Hallelujah! According to Leonard Cohen (songwriter), “Hallelujah is a Hebrew word which means ‘Glory to the Lord.’ The song explains that many kinds of Hallelujahs do exist. I say: All the perfect and broken Hallelujahs have an equal value. It’s a desire to affirm my faith in life, not in some formal religious way but with enthusiasm, with emotion.” Here are a few versions (one instrumental, two vocal [one acapella]) — on this Easter Sunday, let’s give “Glory to the Lord!”
Posts Tagged ‘Easter’
Did you know that . . .
Easter is one of the biggest holidays for consuming candy (second only to Halloween). Here are some fun facts for you to ponder.
- 120 million pounds of candy purchased.
- 90 million chocolate bunnies.
- 76% of people eat the ears first.
- 5% eat the feet first.
- 4% eat the tail first.
- 700 million peeps.
- 16 billion jelly beans (just in America).
- 70% of all Easter candy purchased is chocolate.
- Annual spending on Easter candy: $120 billion.
Source: Internet Retailer, Barna Group, National Retail Federation, National Confectioner’s Association
I Feel It In The Air (by Edna Reed)
I know it’s Easter time again,
I feel it in the air.
The breath of spring with woodsy tang,
And new life everywhere.
And spring glides on with magic touch
O’er mountain side and glen;
And wakens all the sleeping plants
For Easter time again.
The brooklets leap from rock to rock,
As if in joyful play;
The flowers peep from darkened tombs
To welcome Easter Day.
The birds are swinging on the boughs,
And trill in ecstasy;
They seem to show the world’s great joy
Of Easter mystery.
Why should we dread
the thing called death?
It’s just an open door,
Where all within is love and peace
And joy forever more.
“Because I live, you too shall live,”
We hear the Savior say.
Let’s consecrate our lives anew,
On this glad Easter Day.
For those of you wishing to plan for future years, here is a listing of the dates for Easter up until 2099 . . . and following the Lenten Season, what better way to enjoy Easter than with the Hallelujah Chorus from Handel’s Messiah? This rendition: “from Andre Rieu’s ‘Live From Radio City Music Hall’ in New York City 2004, with the Johann Strauss Orchestra and the Harlem Gospel Choir.” Simply marvelous!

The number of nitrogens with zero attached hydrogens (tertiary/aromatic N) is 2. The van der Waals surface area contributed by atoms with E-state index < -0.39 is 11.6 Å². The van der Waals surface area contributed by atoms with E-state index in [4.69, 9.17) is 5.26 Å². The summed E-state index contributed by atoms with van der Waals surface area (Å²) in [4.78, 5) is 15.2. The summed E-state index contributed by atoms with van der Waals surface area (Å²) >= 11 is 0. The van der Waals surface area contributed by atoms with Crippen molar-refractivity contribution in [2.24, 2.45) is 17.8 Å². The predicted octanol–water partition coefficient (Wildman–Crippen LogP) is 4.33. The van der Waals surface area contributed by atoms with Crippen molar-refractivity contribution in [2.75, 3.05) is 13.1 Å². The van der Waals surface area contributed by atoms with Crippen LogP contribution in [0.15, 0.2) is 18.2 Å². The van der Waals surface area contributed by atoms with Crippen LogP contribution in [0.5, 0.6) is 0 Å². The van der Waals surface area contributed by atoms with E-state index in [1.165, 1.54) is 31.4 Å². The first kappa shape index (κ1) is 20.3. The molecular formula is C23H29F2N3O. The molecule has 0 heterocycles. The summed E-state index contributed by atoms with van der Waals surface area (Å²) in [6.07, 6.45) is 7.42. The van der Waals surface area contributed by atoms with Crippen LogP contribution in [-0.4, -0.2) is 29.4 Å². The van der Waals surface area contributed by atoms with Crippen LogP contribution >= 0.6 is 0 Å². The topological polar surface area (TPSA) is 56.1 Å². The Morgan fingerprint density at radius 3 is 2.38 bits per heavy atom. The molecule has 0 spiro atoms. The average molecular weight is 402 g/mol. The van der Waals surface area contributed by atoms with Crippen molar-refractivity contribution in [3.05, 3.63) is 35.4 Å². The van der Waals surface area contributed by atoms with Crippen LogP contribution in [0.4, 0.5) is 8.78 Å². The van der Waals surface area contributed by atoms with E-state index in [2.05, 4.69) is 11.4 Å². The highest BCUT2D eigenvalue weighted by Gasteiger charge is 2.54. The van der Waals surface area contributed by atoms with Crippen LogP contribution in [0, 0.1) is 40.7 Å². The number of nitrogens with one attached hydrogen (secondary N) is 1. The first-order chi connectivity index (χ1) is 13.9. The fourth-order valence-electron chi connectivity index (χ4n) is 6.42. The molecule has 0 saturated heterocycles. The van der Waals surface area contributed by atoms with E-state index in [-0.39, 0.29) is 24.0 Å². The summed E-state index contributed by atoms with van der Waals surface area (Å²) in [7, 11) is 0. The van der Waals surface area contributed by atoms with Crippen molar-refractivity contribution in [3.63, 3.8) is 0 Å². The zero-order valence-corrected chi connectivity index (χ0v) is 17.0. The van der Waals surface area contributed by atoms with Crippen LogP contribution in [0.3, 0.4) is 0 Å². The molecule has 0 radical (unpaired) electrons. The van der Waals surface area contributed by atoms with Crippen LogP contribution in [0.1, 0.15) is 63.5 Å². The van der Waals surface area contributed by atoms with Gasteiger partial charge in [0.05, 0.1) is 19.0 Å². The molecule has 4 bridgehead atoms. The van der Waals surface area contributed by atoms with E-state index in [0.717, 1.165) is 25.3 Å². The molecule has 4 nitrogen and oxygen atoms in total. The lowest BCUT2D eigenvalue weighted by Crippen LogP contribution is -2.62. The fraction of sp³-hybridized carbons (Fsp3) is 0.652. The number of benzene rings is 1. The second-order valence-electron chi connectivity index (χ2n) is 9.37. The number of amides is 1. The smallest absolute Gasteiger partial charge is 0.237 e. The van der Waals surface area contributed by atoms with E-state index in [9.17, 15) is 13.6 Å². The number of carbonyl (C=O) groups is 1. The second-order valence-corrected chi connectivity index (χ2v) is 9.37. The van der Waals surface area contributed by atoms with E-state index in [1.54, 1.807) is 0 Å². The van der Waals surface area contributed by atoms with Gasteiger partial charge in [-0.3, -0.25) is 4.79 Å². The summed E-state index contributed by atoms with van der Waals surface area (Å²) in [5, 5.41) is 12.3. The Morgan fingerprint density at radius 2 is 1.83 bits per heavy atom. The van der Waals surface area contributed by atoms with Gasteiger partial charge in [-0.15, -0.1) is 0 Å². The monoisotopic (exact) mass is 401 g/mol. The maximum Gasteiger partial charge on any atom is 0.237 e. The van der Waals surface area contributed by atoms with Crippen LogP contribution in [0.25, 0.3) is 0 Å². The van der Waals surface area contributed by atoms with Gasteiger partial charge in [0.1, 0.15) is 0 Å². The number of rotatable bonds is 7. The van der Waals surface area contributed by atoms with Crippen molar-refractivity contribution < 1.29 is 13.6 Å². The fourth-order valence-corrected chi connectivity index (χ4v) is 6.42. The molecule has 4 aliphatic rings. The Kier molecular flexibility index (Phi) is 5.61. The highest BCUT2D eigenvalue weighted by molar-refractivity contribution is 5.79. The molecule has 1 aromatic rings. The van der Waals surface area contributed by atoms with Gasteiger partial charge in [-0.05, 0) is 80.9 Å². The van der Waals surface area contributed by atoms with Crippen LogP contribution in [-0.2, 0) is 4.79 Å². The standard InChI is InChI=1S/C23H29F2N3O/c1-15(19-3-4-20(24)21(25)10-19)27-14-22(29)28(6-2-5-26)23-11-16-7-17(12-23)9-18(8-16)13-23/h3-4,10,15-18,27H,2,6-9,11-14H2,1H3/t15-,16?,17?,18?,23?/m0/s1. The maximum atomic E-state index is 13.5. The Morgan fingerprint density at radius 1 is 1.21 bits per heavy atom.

So, why Easter? How exactly did we come up with the word “Easter” to celebrate this religious holiday? (As opposed to Wester, or Norther, or Souther? Ha, just kidding.)
One explanation has it origins in Northern Europe — Eostre (aka Eastre) was the name of the pagan “goddess of the dawn” of the Saxon people. Similarly, the Teutonic dawn goddess of fertility was known via several variations: Ostare, Ostara, Ostern, Eostra, Eostre, Eostur, Eastra, Eastur, Austron and Ausos — her name was derived from the ancient name for Spring: Eastre.
An alternative explanation involves a Latin translation into German. The Latin word “alba” has two meanings: “white,” and “sunrise.” When the name of the Resurrection festival (which included the word “alba”) was translated into German, the “sunrise” meaning was selected in error. This became “ostern” in German. Ostern has been proposed as the origin of the word “Easter.”
Did you know that today is Twentieth Day? Norway celebrates Tyvendedagen, the 20th Day of Christmas. It is the official end of the holiday season in Norway. The day is known as St. Knut’s Day in Sweden.
However, depending on which “tradition” or religious calendar you follow, the end of the holiday season often coincides with the Epiphany (January 6th) which represents the climax of the Advent/Christmas Season and the Twelve Days of Christmas (counted from the evening of December 25th until the morning of January 6th, which is the Twelfth Day). The Greek Orthodox Church and others (for example, Russian and Serbian Orthodox) still follow the older calendar and celebrate Epiphany as the Theophany on January 19th.
For me, the Christmas season officially ended last week (on the Epiphany). It won’t be long now before we enter the forty days of Lent as we prepare for the Easter Season (which begins at sundown the evening before Easter Sunday [the Easter Vigil] and lasts for six more Sundays until Pentecost Sunday).